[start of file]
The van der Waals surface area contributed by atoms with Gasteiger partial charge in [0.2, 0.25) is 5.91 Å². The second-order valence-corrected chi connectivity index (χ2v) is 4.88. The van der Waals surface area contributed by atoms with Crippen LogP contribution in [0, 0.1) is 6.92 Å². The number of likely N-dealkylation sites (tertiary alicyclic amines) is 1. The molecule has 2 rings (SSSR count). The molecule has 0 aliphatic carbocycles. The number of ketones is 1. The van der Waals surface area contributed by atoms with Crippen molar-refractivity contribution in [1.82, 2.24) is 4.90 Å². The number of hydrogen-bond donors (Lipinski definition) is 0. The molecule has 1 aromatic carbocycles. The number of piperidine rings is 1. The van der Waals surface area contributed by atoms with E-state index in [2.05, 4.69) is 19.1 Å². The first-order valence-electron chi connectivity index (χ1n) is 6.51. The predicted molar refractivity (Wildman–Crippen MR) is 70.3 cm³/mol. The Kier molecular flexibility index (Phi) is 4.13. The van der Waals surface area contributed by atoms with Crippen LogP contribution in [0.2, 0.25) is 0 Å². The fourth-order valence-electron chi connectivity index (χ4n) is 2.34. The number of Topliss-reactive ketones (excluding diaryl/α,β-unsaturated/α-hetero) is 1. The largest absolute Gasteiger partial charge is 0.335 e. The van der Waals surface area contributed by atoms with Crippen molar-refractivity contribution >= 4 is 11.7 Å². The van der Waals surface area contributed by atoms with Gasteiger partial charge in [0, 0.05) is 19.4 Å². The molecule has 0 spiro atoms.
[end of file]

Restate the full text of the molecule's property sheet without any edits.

The van der Waals surface area contributed by atoms with Gasteiger partial charge in [0.2, 0.25) is 5.91 Å². The second-order valence-corrected chi connectivity index (χ2v) is 4.88. The van der Waals surface area contributed by atoms with Crippen LogP contribution in [0, 0.1) is 6.92 Å². The number of likely N-dealkylation sites (tertiary alicyclic amines) is 1. The molecule has 2 rings (SSSR count). The molecule has 0 aliphatic carbocycles. The number of ketones is 1. The van der Waals surface area contributed by atoms with Crippen molar-refractivity contribution in [1.82, 2.24) is 4.90 Å². The number of hydrogen-bond donors (Lipinski definition) is 0. The molecule has 1 aromatic carbocycles. The number of piperidine rings is 1. The van der Waals surface area contributed by atoms with E-state index in [2.05, 4.69) is 19.1 Å². The first-order valence-electron chi connectivity index (χ1n) is 6.51. The predicted molar refractivity (Wildman–Crippen MR) is 70.3 cm³/mol. The Kier molecular flexibility index (Phi) is 4.13. The van der Waals surface area contributed by atoms with Crippen LogP contribution in [0.2, 0.25) is 0 Å². The fourth-order valence-electron chi connectivity index (χ4n) is 2.34. The number of Topliss-reactive ketones (excluding diaryl/α,β-unsaturated/α-hetero) is 1. The largest absolute Gasteiger partial charge is 0.335 e. The van der Waals surface area contributed by atoms with Crippen molar-refractivity contribution >= 4 is 11.7 Å². The van der Waals surface area contributed by atoms with Gasteiger partial charge in [0, 0.05) is 19.4 Å². The molecule has 0 spiro atoms.